I never have any problems with jet lag on the return. Typically I just want to get up a little earlier -- well big deal! These early minutes of the day are great for unpacking the suitcase, making grocery shopping lists, catching up with daughters.

Ed sleeps in while I take stock of what has changed in the week that I've been away. Most importantly, most of the snow and ice are gone!

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Indeed, it's a beautiful day! I may have missed a gorgeous sunny day in Paris, but I gained a gorgeous sunny day at the farmette.

As for the animals: there has been a reshuffling. Stop Sign, the mother cat, is mostly on the prowl. She comes over sometime during the day, eats a little, lingers for a short while and then disappears again. Whiskers, the Maine Coon hasn't been coming back, to the best of our knowledge. As for the little guys -- Dance and Jacket -- oh, they are there and waiting for me!

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Still a little shy, but they are now hanging out in two places -- garage, just a little, and then under and around the writer's shed.

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Ed says he spooked them when he was working on cleaning out the garage, but I think they're just happy to go wherever there is lots of sunshine all day long, at the same time that they can beat a hasty retreat (under the shed) if they need to.

The cheepers are under the good care of this guy:

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Unlike during the winter months, when hawks patrolled the farmette constantly, we have had few recent sightings of these predators. And the hens are laying like crazy so we are now flush with eggs.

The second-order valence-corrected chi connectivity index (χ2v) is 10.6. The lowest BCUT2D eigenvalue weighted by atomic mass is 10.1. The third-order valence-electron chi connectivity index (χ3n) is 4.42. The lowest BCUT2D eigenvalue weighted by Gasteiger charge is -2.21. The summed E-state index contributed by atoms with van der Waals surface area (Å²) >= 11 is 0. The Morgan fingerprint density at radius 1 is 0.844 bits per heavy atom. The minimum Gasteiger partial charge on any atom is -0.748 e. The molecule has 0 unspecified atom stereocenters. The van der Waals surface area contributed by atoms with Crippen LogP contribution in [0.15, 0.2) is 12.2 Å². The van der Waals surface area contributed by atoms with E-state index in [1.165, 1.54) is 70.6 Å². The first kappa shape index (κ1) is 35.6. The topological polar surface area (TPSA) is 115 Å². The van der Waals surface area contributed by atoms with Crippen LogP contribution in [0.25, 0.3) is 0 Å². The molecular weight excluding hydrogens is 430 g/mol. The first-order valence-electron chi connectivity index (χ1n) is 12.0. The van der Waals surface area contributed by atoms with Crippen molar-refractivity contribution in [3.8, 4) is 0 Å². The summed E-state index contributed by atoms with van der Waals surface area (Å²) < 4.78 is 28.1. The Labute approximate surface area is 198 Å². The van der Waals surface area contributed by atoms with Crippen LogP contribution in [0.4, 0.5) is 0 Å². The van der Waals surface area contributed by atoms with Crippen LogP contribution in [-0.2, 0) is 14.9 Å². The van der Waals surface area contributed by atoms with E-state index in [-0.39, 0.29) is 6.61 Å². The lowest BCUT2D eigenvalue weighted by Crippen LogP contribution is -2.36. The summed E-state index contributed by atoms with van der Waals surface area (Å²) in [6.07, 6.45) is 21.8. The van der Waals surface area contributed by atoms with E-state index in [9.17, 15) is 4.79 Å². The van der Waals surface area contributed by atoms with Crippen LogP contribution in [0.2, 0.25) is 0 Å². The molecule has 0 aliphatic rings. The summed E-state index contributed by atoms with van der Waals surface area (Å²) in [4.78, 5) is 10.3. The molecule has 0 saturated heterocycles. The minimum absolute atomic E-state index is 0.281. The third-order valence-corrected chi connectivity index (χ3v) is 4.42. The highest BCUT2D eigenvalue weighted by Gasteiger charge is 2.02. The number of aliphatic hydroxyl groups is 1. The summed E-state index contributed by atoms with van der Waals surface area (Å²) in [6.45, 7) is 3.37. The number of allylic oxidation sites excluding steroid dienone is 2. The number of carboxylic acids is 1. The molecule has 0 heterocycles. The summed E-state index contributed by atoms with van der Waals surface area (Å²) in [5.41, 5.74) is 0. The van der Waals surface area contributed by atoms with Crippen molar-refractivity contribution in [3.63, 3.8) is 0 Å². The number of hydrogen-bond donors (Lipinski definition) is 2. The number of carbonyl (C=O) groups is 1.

Okay, Ed! It's late enough! Breakfast!
Yes, gorgeous. Yawn. You have to wonder if he missed this intrusion of this morning meal!

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After grocery shopping, I take care of all that needs my attention. But I'm not so crazy busy that I do not notice the coming of spring here. Maybe we're not flush with blooming flowers, but remember -- a week ago there was a solid layer of ice and snow. Today, I find this:

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The first tulips are always so welcome and they are also quickly devoured by our resident groundhog and bunny rabbit population. Still, seeing those buds, in addition to the scores of daffodil stalks pushing through the ground is truly joyous. Indeed, everything seems pretty joyous right now: recalling the wonderful week away, and loving so much being back.

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I spend a good three afternoon hours clearing the flower fields. At one point, I glance at my watch and notice it's 4 pm. I would just be coming in for a landing now, had I traveled according to my original schedule. And here I am, medical appointments checked off, laundry done, shopping for the week -- accomplished, flower beds raked.

Sweet sweet memories of beautiful encounters in Warsaw. Of strolls along Lake Como. Of the Luxembourg Gardens in Paris. And such happy, happy thoughts about being back.